How to Write a C-suite Executive Career Brand Biography

by Meg Guiseppi on April 20, 2017

When I first speak with potential c-suite clients, we discuss their job search target and goals, and which of the services I provide they’ll need to accomplish their career goals.

They often want to know more about biographies — what they are, how they differ from resumes, and if they really need one.

The dictionary defines “biography”:

“An account of a person’s life written, composed, or produced by another.”

I’m sure you’ve read a typical bio that walks you through the person’s career progression and provides hard facts. Aside from touching briefly on marital status and perhaps hobbies, they lack vibrancy. They give you little feel for what kind of person you’re reading about and what drives them.

A brand biography is a storytelling tool that breathes life into an otherwise flat rehash of your resume. For job search and career management, a bio affords the opportunity to reinforce your brand with storytelling in a way that a resume doesn’t allow.

What you can do with a bio that you can’t do as well with a resume:

  • Showcase your leadership and management acumen through softer skills and “good fit” attributes, and link them to your value proposition.
  • Personalize your C-A-Rs stories and use them to reinforce your brand attributes and key strengths.
  • Generate chemistry around how you use your key personal attributes, passions, strengths, and motivated skills to make things happen for employers.
  • Help employers connect with you and envision you on the job, having a positive impact.

At the senior executive level, your career bio and executive resume work in tandem as the foundation for all your personal brand marketing communications online and offline.

When I’m creating online profiles for clients, I use pieces of both their resumes and bios, mixing it up a bit to distinguish profiles from each other, and provide a little additional info in each.

My clients and I have already defined their personal brand attributes and value proposition when we start working on their career bio.

Questions to help you write your executive biography:

  1.  What are 3 or 4 defining moments for you as your career progressed? Think of events or things that shaped your career path, had the most impact on making you who you are today, and led you to add value to your companies.
  2.  Which of your personal attributes have been most beneficial to you in your career? Explain why.
  3.  How have adversity and challenges made you stronger and a more valuable employee?
  4.  What are the two or three most important lessons you learned along the way that others could benefit from?
  5.  Who have you mentored and how did your guidance impact that person, your team, your department, and your company? How do you describe your leadership style?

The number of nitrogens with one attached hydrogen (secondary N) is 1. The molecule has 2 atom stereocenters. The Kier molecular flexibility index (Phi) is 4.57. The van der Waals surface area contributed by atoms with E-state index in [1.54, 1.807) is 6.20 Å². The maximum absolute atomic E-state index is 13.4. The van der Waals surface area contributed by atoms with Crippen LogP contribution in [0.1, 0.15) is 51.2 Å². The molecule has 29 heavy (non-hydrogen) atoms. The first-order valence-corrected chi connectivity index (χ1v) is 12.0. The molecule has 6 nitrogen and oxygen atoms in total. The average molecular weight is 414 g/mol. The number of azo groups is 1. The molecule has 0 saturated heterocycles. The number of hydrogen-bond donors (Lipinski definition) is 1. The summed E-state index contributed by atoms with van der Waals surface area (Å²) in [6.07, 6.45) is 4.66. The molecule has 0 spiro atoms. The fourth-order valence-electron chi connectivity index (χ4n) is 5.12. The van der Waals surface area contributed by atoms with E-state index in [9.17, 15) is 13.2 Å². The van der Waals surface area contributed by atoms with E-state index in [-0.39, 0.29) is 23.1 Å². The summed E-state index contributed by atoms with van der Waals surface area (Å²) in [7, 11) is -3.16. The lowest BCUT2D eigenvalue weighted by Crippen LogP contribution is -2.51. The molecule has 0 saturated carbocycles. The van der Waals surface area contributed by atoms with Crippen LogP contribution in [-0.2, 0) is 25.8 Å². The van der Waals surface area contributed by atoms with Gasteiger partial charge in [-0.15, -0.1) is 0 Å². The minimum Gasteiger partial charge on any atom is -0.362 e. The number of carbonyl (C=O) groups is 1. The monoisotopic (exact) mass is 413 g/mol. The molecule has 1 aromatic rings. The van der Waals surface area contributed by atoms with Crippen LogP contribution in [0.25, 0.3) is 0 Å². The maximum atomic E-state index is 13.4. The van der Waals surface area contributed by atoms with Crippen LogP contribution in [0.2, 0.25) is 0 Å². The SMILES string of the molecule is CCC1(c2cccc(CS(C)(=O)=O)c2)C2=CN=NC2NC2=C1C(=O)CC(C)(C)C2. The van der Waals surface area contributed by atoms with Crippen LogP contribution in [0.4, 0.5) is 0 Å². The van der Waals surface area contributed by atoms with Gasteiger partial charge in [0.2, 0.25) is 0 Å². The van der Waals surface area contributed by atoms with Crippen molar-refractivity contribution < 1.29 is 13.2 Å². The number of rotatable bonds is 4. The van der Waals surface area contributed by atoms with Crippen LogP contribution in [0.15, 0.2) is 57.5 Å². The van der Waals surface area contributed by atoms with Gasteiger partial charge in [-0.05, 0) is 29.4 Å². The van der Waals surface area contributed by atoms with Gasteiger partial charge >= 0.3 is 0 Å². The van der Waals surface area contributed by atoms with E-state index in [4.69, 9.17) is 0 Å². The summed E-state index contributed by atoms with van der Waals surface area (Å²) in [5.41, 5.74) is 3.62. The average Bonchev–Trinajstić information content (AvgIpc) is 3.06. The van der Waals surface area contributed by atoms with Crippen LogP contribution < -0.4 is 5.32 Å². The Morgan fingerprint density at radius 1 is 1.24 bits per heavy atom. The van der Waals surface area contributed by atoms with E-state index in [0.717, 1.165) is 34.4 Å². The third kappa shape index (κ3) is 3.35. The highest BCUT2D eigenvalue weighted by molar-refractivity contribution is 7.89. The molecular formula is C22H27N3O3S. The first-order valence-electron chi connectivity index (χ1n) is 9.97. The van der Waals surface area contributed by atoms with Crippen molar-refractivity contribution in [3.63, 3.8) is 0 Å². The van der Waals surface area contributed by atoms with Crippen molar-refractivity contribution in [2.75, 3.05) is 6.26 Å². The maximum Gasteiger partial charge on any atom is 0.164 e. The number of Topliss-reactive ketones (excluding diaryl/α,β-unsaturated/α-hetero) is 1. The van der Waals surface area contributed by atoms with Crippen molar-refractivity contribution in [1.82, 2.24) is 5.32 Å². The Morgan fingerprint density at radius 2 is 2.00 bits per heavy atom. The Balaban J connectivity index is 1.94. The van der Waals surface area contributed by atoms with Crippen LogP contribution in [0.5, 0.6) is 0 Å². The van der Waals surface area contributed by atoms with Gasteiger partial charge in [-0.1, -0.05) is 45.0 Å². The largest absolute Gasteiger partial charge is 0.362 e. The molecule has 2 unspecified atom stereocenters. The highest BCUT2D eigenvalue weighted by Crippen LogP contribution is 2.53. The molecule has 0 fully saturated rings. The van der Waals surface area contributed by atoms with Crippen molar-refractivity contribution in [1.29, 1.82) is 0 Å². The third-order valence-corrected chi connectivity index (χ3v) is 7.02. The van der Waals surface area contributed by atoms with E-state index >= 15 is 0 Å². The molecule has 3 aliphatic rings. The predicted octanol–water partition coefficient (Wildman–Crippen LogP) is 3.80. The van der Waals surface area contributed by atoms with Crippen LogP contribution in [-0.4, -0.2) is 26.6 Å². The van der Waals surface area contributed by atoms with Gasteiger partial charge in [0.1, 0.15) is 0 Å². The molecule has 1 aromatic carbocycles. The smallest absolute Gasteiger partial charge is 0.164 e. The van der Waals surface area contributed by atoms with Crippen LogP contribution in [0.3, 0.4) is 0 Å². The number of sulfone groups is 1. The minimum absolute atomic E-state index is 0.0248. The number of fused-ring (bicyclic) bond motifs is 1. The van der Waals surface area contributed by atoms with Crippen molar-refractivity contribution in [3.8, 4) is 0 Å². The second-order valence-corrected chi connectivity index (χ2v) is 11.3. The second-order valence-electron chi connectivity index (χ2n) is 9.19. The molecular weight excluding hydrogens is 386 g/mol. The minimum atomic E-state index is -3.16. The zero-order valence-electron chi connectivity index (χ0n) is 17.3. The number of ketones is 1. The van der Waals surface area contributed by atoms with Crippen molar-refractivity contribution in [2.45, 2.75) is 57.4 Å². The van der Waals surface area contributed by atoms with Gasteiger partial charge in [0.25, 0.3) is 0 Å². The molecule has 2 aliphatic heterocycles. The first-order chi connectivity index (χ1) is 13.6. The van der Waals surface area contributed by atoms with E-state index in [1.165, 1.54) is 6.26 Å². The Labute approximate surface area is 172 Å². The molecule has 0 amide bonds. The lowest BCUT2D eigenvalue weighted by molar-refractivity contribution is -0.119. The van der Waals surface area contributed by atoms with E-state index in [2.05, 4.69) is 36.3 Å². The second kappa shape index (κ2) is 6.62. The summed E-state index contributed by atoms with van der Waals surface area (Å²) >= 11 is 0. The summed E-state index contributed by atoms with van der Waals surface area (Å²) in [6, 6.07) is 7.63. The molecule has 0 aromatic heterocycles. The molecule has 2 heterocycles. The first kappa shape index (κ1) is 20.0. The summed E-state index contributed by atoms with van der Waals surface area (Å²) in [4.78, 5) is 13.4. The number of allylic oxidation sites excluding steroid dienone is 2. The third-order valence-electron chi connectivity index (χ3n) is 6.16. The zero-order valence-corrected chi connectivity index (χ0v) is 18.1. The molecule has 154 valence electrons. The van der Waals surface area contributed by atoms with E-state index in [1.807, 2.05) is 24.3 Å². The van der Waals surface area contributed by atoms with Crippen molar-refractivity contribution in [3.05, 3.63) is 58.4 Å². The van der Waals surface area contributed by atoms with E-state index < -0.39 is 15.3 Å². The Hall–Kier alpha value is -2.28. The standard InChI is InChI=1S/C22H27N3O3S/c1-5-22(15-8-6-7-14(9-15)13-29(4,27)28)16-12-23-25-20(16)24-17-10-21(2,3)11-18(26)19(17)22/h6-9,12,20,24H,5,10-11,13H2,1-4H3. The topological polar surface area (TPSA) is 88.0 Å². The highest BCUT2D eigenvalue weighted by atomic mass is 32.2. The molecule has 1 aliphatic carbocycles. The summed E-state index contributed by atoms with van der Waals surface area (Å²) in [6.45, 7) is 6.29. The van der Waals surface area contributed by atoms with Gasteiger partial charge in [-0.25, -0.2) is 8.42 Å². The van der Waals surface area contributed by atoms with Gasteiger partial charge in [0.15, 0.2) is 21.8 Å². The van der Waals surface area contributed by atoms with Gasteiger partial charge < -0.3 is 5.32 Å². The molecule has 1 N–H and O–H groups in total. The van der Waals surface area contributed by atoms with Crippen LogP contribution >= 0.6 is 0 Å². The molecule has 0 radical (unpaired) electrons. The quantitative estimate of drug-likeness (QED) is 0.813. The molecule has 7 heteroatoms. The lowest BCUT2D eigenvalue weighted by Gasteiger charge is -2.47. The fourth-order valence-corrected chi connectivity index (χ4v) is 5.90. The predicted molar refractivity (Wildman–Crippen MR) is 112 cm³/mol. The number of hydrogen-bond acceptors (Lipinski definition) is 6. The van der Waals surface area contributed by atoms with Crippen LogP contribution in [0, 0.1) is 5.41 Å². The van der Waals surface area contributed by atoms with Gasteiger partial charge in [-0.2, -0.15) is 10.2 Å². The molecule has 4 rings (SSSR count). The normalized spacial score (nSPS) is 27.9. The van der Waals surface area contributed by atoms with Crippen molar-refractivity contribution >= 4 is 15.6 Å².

Move your bio from bland to brand-solid:

Pack a punch in the first paragraph.

Compel readers to want to continue to the end. Capture attention by leading with your brand positioning statement, or a quote from an industry celebrity or subject matter expert. Or compose a quote of your own that encapsulates your brand value — it could be something that others tell you you’re always saying — or a direct quote about you from someone you’ve worked with.

Or, you can be more personal by beginning your bio with a story about what led you to your career choice.

Make it a good read!

The writing should come from your own voice and follow a consistent theme reinforcing your brand attributes. For instance, if you’re known for turning around failing business, weave that driver throughout your mini-career stories.

Format the document for visual appeal and ease in reading.

Break up long, dense paragraphs into 2 or 3 smaller ones to add more white space, drawing readers’ eyes down the page and compelling them to read the entire document or web page, if it’s an online profile.

One innovative technique is to include high-impact sub-headings throughout, which is also an opportunity to build in more relevant keywords. I used this innovation in my own brand bio, which I used for my website About page.

Include a sneak peek into your life outside the workplace.

Definitely write about your community involvement and any volunteering activities. The commitment to giving back is an important trait for any leader worth her or his salt.

At the end of your bio, talk about your spouse and children noting briefly what they’re doing. Talk about your leisure passions and hobbies, but take it a little further than just listing them. Often your key brand attributes come into play when you pursue these activities. Wrapped up in a brief story, your favorite pastimes can spark interest from those who also have those interests.

4 things you can do with your career biography:

  1.  The “About” page on your blog or website, or your company’s website, is actually your bio. Remember that because most recruiters and hiring decision makers are searching online to source and assess top talent, they may see your bio (or About page) before they see your resume. It has to stand on its own as a personal marketing document.
  2.  Bios are essential introductions for speaking engagements. When making a presentation or giving a speech, give your bio ahead of time to whomever will be introducing you.
  3.  Encapsulate your full bio into a tidy one or two paragraph mini-bio to include when you guest blog, write articles or white papers, or publish anything online or offline.
  4.  Follow up networking events by sending your bio (or variation) to people you’ve connected with. It’s less formal than your resume.

You can see how executive branding and career storytelling come together in a bio I created for a client of mine, Bruce Smythe, a CEO/COO of Manufacturing Operations. He was not in a confidential search, so didn’t require that I fictionalize his identifying information.

Executive Job Search and Personal Branding Help